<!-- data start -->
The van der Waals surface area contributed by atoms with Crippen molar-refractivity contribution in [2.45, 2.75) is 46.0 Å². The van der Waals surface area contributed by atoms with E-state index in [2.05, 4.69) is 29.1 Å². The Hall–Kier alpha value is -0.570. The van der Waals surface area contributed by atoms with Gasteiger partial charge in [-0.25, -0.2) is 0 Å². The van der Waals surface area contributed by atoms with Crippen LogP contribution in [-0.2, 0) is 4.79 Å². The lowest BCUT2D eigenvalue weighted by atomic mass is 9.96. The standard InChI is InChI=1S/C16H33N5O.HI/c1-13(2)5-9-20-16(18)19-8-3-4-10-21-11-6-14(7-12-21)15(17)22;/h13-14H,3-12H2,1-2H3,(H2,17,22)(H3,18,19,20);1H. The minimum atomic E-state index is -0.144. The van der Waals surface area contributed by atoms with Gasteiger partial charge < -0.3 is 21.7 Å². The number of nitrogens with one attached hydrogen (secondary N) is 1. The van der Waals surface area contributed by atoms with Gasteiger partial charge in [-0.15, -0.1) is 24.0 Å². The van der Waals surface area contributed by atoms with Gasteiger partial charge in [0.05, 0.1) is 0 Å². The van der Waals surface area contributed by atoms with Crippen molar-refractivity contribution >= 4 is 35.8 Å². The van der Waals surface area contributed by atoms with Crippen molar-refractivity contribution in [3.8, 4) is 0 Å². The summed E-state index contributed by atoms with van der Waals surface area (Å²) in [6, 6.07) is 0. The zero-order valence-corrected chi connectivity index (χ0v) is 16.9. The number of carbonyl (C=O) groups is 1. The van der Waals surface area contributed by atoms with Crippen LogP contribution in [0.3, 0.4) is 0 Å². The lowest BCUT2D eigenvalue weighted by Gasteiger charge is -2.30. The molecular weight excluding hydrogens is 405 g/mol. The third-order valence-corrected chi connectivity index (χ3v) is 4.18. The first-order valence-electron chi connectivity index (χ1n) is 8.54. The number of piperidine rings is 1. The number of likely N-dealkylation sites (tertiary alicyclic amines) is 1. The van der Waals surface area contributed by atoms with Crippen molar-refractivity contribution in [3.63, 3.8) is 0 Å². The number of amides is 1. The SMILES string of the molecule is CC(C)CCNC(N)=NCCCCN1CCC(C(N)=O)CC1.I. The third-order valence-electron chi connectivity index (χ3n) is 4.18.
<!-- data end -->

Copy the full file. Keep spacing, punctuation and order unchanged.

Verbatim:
The van der Waals surface area contributed by atoms with Crippen molar-refractivity contribution in [2.45, 2.75) is 46.0 Å². The van der Waals surface area contributed by atoms with E-state index in [2.05, 4.69) is 29.1 Å². The Hall–Kier alpha value is -0.570. The van der Waals surface area contributed by atoms with Gasteiger partial charge in [-0.25, -0.2) is 0 Å². The van der Waals surface area contributed by atoms with Crippen LogP contribution in [-0.2, 0) is 4.79 Å². The lowest BCUT2D eigenvalue weighted by atomic mass is 9.96. The standard InChI is InChI=1S/C16H33N5O.HI/c1-13(2)5-9-20-16(18)19-8-3-4-10-21-11-6-14(7-12-21)15(17)22;/h13-14H,3-12H2,1-2H3,(H2,17,22)(H3,18,19,20);1H. The minimum atomic E-state index is -0.144. The van der Waals surface area contributed by atoms with Gasteiger partial charge < -0.3 is 21.7 Å². The number of nitrogens with one attached hydrogen (secondary N) is 1. The van der Waals surface area contributed by atoms with Gasteiger partial charge in [-0.15, -0.1) is 24.0 Å². The van der Waals surface area contributed by atoms with Gasteiger partial charge in [0.05, 0.1) is 0 Å². The van der Waals surface area contributed by atoms with Crippen molar-refractivity contribution >= 4 is 35.8 Å². The van der Waals surface area contributed by atoms with Crippen molar-refractivity contribution in [3.8, 4) is 0 Å². The summed E-state index contributed by atoms with van der Waals surface area (Å²) in [6, 6.07) is 0. The zero-order valence-corrected chi connectivity index (χ0v) is 16.9. The number of carbonyl (C=O) groups is 1. The van der Waals surface area contributed by atoms with Crippen LogP contribution in [0.3, 0.4) is 0 Å². The lowest BCUT2D eigenvalue weighted by Gasteiger charge is -2.30. The molecular weight excluding hydrogens is 405 g/mol. The third-order valence-corrected chi connectivity index (χ3v) is 4.18. The first-order valence-electron chi connectivity index (χ1n) is 8.54. The number of piperidine rings is 1. The number of likely N-dealkylation sites (tertiary alicyclic amines) is 1. The van der Waals surface area contributed by atoms with Crippen molar-refractivity contribution in [3.63, 3.8) is 0 Å². The number of amides is 1. The SMILES string of the molecule is CC(C)CCNC(N)=NCCCCN1CCC(C(N)=O)CC1.I. The third-order valence-electron chi connectivity index (χ3n) is 4.18.